Drug addiction brings a host of negative emotions, including fear, uncertainty, and hopelessness. These feelings impact not only the person with addiction but also their family members. That’s why addiction is known as a “family disease.”
To cope with the pain surrounding addiction, many families adopt dysfunctional roles, usually without realizing it.
There are six common roles adopted by families affected by addiction:
The Identified Patient
The family member struggling with addiction is often called the addict. However, most addiction experts consider this label dehumanizing and prefer the term “identified patient.”
Many people in this role started abusing drugs to cope with difficult emotions. This form of self-medication can quickly lead to addiction. Addiction is a serious disease that makes a person feel unable to control their drug use.
It can also make them more likely to mistreat the family unit. For example, they might lie about their drug use or steal money to buy drugs. These behaviors can lead to conflict within the entire family.
Distressed by the conflict, the identified patient may once again turn to drugs, creating a vicious circle.
Many families focus entirely on the identified patient’s addiction while ignoring other family issues, such as trauma or mental illness, that may have contributed to their loved one’s substance abuse.
The caretaker, also called the enabler or martyr, tries to protect the family by denying the identified patient’s disease. For example, they might claim that the person’s drug use isn’t serious enough to qualify as an addiction.
They’ll also try to protect their loved ones from the consequences of substance abuse. For instance, they might:
Caretakers think these behaviors will benefit their loved ones. However, in the long run, they’ll only make things worse. That’s because most people with addiction don’t seek help at a treatment center until they face the consequences of their actions.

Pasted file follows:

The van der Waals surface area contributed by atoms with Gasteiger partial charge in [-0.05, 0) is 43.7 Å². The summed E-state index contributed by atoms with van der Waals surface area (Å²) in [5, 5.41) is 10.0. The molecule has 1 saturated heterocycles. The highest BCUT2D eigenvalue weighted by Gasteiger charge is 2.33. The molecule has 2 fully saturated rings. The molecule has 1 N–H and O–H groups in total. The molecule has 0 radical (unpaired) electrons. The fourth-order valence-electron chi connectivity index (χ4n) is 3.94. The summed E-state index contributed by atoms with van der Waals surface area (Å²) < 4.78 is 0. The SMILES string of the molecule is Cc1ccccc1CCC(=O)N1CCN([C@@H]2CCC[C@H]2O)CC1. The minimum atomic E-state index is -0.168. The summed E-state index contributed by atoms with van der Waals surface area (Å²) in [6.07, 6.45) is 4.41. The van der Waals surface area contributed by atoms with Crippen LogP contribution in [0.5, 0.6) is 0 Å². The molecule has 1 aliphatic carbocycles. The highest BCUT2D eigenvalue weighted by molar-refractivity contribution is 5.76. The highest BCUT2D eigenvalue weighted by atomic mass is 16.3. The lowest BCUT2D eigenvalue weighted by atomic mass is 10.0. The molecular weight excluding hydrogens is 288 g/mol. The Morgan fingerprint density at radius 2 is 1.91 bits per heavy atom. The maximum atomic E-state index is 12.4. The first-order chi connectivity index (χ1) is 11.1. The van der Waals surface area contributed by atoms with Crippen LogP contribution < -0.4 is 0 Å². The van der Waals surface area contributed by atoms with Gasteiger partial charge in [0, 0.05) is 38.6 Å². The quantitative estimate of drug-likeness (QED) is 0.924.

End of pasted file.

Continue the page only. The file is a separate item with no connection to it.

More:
Both adults and children can take on the caretaker role. No matter their age, caretakers often neglect their own needs, which increases their risk of anxiety, depression, and other mental health concerns.
The hero is an overachiever who feels responsible for the family system. Often the oldest child, hopes their accomplishments will distract from the family’s problems and restore a sense of normalcy.
Sometimes, the hero will try to prevent the identified patient from seeking professional treatment. That’s because they want to be the person who fixes everything.
Because heroes put a significant amount of pressure on themselves, they often experience anxiety.
Over time, they may also develop stress-related illnesses, including insomnia (trouble sleeping), autoimmune diseases, and memory problems. They may also become workaholics who struggle to maintain close relationships.
The scapegoat is the family member who gets blamed for the family’s problems, even when they’re not at fault.
In most cases, the family blames the scapegoat so they don’t have to feel any blame themselves. The scapegoat may also sometimes receive blame that would normally go to the identified patient.
Usually a middle child, the scapegoat often feels rejected and unloved. Overwhelmed by these feelings, they might neglect schoolwork, get in physical fights, or act out in other ways. These behaviors result in even more blaming and shaming.
Unable to take any more blame, many scapegoats run away from their families. They may also struggle with anger problems, anxiety, depression, and other behavioral health issues.
The mascot uses humor to downplay the seriousness of the family’s situation. Typically the youngest child, the mascot tries to lighten the family’s mood by making jokes or playing pranks.
Humor may bring temporary relief. Eventually, though, the mascot realizes they can’t solve the family’s issues. They may then experience severe guilt, which can lead to anxiety, depression, and, in many cases, substance abuse problems of their own.
In addition, later in life, the mascot may be drawn to dysfunctional romantic partners they hope to “fix” with humor.
The Lost Child
Often the middle or youngest child, the lost child gets ignored by the rest of the family. They fade into the background as their loved ones focus on the identified patient’s addiction.
The lost child is usually quiet and careful not to cause any trouble. Thus, the family may view them as a pleasant alternative to the scapegoat. Still, lost children don’t get much attention, which often results in low self-esteem, anxiety, and depression.
Also, because a lost child lacks strong relationships with family, they may struggle to connect with people as an adult.
For more information, visit Ark Behavioral Health.
WRITTEN BYArk Behavioral Health